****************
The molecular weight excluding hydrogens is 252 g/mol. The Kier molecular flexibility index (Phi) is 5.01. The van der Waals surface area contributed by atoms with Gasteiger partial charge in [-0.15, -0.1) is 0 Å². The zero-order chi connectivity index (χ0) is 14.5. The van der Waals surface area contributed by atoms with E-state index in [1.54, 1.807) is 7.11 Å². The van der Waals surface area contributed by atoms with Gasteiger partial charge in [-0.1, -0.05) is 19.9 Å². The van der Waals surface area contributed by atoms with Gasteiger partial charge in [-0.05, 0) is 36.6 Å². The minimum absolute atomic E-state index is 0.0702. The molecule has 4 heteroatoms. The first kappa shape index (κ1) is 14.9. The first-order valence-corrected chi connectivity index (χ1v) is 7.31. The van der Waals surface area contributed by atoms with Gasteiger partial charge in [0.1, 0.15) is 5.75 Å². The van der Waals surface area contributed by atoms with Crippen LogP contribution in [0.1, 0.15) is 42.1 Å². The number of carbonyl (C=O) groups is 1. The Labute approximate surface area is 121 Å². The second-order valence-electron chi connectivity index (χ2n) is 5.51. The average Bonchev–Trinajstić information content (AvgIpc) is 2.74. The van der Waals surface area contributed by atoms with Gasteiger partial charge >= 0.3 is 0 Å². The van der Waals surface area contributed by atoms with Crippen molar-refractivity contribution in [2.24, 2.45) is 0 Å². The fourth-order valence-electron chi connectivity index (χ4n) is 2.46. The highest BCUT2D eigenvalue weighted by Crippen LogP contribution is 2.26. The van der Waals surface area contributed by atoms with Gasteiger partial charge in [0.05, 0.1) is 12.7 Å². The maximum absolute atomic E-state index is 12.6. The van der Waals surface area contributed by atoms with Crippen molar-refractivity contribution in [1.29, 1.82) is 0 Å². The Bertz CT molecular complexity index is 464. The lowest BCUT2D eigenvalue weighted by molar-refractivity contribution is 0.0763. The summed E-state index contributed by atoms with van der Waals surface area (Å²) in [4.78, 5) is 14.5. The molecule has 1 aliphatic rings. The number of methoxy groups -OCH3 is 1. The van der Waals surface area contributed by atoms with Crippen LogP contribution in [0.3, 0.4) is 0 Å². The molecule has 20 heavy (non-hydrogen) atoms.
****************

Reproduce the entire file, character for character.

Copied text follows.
The molecular weight excluding hydrogens is 252 g/mol. The Kier molecular flexibility index (Phi) is 5.01. The van der Waals surface area contributed by atoms with Gasteiger partial charge in [-0.15, -0.1) is 0 Å². The zero-order chi connectivity index (χ0) is 14.5. The van der Waals surface area contributed by atoms with E-state index in [1.54, 1.807) is 7.11 Å². The van der Waals surface area contributed by atoms with Gasteiger partial charge in [-0.1, -0.05) is 19.9 Å². The van der Waals surface area contributed by atoms with Gasteiger partial charge in [-0.05, 0) is 36.6 Å². The minimum absolute atomic E-state index is 0.0702. The molecule has 4 heteroatoms. The first kappa shape index (κ1) is 14.9. The first-order valence-corrected chi connectivity index (χ1v) is 7.31. The van der Waals surface area contributed by atoms with Gasteiger partial charge in [0.1, 0.15) is 5.75 Å². The van der Waals surface area contributed by atoms with Crippen LogP contribution in [0.1, 0.15) is 42.1 Å². The number of carbonyl (C=O) groups is 1. The Labute approximate surface area is 121 Å². The second-order valence-electron chi connectivity index (χ2n) is 5.51. The average Bonchev–Trinajstić information content (AvgIpc) is 2.74. The van der Waals surface area contributed by atoms with Gasteiger partial charge >= 0.3 is 0 Å². The van der Waals surface area contributed by atoms with Crippen molar-refractivity contribution in [2.24, 2.45) is 0 Å². The fourth-order valence-electron chi connectivity index (χ4n) is 2.46. The highest BCUT2D eigenvalue weighted by Crippen LogP contribution is 2.26. The van der Waals surface area contributed by atoms with Gasteiger partial charge in [0.05, 0.1) is 12.7 Å². The maximum absolute atomic E-state index is 12.6. The van der Waals surface area contributed by atoms with Crippen molar-refractivity contribution in [1.29, 1.82) is 0 Å². The Bertz CT molecular complexity index is 464. The lowest BCUT2D eigenvalue weighted by molar-refractivity contribution is 0.0763. The summed E-state index contributed by atoms with van der Waals surface area (Å²) in [4.78, 5) is 14.5. The molecule has 1 aliphatic rings. The number of methoxy groups -OCH3 is 1. The van der Waals surface area contributed by atoms with Crippen LogP contribution in [0.3, 0.4) is 0 Å². The molecule has 20 heavy (non-hydrogen) atoms.